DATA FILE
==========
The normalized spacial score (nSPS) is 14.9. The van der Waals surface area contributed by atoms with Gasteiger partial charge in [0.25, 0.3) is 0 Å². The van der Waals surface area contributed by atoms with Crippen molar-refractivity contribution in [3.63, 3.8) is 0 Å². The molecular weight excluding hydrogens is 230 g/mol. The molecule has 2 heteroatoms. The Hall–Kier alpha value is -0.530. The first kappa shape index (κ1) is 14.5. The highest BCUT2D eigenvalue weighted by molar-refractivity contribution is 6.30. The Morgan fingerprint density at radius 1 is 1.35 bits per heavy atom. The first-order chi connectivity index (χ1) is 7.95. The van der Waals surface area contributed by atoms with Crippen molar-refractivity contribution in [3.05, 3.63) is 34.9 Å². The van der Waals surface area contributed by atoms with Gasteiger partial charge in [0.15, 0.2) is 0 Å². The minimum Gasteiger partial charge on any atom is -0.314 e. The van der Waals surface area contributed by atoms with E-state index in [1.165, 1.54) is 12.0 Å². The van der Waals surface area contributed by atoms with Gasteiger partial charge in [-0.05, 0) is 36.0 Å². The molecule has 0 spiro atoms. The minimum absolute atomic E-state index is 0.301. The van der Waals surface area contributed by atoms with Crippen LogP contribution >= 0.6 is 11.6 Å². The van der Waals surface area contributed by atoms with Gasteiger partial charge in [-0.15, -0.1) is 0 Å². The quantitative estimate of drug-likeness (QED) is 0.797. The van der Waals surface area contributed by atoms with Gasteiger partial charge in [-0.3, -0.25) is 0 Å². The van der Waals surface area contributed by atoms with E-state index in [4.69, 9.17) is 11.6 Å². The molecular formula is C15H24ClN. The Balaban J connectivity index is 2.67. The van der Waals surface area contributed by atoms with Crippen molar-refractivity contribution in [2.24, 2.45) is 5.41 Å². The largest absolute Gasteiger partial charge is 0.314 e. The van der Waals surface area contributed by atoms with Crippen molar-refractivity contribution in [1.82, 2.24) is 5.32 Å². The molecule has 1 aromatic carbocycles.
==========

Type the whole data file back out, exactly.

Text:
The normalized spacial score (nSPS) is 14.9. The van der Waals surface area contributed by atoms with Gasteiger partial charge in [0.25, 0.3) is 0 Å². The van der Waals surface area contributed by atoms with Crippen molar-refractivity contribution in [3.63, 3.8) is 0 Å². The molecular weight excluding hydrogens is 230 g/mol. The molecule has 2 heteroatoms. The Hall–Kier alpha value is -0.530. The first kappa shape index (κ1) is 14.5. The highest BCUT2D eigenvalue weighted by molar-refractivity contribution is 6.30. The Morgan fingerprint density at radius 1 is 1.35 bits per heavy atom. The first-order chi connectivity index (χ1) is 7.95. The van der Waals surface area contributed by atoms with Crippen molar-refractivity contribution in [3.05, 3.63) is 34.9 Å². The van der Waals surface area contributed by atoms with Gasteiger partial charge in [0.15, 0.2) is 0 Å². The minimum Gasteiger partial charge on any atom is -0.314 e. The van der Waals surface area contributed by atoms with E-state index in [1.165, 1.54) is 12.0 Å². The van der Waals surface area contributed by atoms with Gasteiger partial charge in [-0.05, 0) is 36.0 Å². The molecule has 0 spiro atoms. The minimum absolute atomic E-state index is 0.301. The van der Waals surface area contributed by atoms with Crippen LogP contribution >= 0.6 is 11.6 Å². The van der Waals surface area contributed by atoms with Gasteiger partial charge in [-0.15, -0.1) is 0 Å². The quantitative estimate of drug-likeness (QED) is 0.797. The van der Waals surface area contributed by atoms with Gasteiger partial charge in [-0.3, -0.25) is 0 Å². The van der Waals surface area contributed by atoms with E-state index in [4.69, 9.17) is 11.6 Å². The molecular formula is C15H24ClN. The Balaban J connectivity index is 2.67. The van der Waals surface area contributed by atoms with Crippen molar-refractivity contribution in [2.24, 2.45) is 5.41 Å². The largest absolute Gasteiger partial charge is 0.314 e. The van der Waals surface area contributed by atoms with Crippen molar-refractivity contribution in [1.82, 2.24) is 5.32 Å². The molecule has 1 aromatic carbocycles.